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Why Passwords are Not Enough: The Power of Multi-Factor Authentication for Business Security


Expert insights from John Heerey, Virtual Chief Information Officer (vCIO), IT Force, an Ekco company

The threats to businesses today are very different to what they were 10, or even 5 years ago. 

One of the most vicious threats is a cyber security breach, which can lead to loss of revenue, impaired business operations, and damage to reputation. As someone who has been in the IT industry for over 25 years, I have seen first-hand how cyber threats are continually evolving, even over a matter of months, as hackers find new ways to infiltrate company networks and systems. Whether your organisation has 10 employees or 1,000, is generating €1 million in turnover or €100 million, hackers are always trying to get to the data you have – if they haven’t already. The IoD Ireland Director Sentiment Monitor Q4 2022 showed, for example, that 41% of its surveyed members had experienced a data breach, with 46% of these breaches occurring over the past year.

What is Multi-Factor Authentication? 

Fortunately, there are a number of measures that companies can take to improve their security posture, and you've most likely implemented some of these, such as firewalls, intrusion detection systems, and anti-virus software. One of the most vital, yet often overlooked, security measures is multi-factor authentication. Although you may not be familiar with the term, you’ll definitely be familiar with using it, most likely with online banking. Multi-factor authentication, or MFA, is a security process in which a user is required to provide two or more different types of authentication factors in order to verify their identity and gain access to a system or account. If any of the required forms of identification are missing or incorrect, access is denied.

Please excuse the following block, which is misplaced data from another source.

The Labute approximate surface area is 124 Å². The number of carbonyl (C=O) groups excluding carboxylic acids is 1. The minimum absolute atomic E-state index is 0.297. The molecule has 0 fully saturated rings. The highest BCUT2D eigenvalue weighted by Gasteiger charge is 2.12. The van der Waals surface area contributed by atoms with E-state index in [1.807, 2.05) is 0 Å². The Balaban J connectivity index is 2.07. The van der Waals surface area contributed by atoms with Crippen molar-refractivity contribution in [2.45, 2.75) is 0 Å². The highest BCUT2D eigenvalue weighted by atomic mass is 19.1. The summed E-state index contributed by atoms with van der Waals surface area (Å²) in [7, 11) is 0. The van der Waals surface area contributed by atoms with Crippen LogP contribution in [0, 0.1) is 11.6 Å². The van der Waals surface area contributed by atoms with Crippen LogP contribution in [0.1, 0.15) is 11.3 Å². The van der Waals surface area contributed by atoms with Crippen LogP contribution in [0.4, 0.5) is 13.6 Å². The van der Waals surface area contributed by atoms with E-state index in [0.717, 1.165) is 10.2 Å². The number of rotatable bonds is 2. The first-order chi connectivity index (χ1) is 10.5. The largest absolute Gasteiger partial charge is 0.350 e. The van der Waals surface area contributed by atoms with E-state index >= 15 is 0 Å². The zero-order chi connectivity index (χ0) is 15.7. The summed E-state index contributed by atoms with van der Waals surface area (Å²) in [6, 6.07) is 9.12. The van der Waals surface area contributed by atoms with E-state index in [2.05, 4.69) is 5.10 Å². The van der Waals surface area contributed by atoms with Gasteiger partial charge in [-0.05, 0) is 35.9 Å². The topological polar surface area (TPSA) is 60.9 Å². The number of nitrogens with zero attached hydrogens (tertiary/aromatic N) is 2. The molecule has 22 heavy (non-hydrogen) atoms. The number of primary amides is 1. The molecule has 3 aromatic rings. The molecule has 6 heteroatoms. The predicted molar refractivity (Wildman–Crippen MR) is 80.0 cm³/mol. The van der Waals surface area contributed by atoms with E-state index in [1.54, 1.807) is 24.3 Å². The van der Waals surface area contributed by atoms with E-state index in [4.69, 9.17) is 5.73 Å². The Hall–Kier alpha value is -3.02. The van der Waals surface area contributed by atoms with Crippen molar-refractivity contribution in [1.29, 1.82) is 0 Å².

Things You Know, Things You Have, and Things You Are

The three main types of MFA authentication methods are:

  • Things you know (knowledge), such as a password or PIN.
  • Things you have (possession), such as a device like a smartphone.
  • Things you are (inherence), such as voice recognition or biometric fingerprints.

By requiring multiple factors of authentication, MFA can greatly enhance the security of a system, as it becomes more difficult for an attacker to gain unauthorised access, even if they obtain one of the factors.

In practice, what this means for businesses is that when employees or contractors try to sign into your company network, it’s not enough for them just to provide their password; they need to also prove their identity in another way. The most common of these is via a mobile app, where employees respond to a push notification from the app or go into the app to get a code they can enter on their computer. 

An Additional Layer of Security

The truth is, one of the weakest links in a security system is the human factor, which refers to the role that people play in the security of digital systems and data. Weak passwords are one example of how people can leave companies more vulnerable to an attack. Using the same or similar passwords that they have on other online platforms is another example.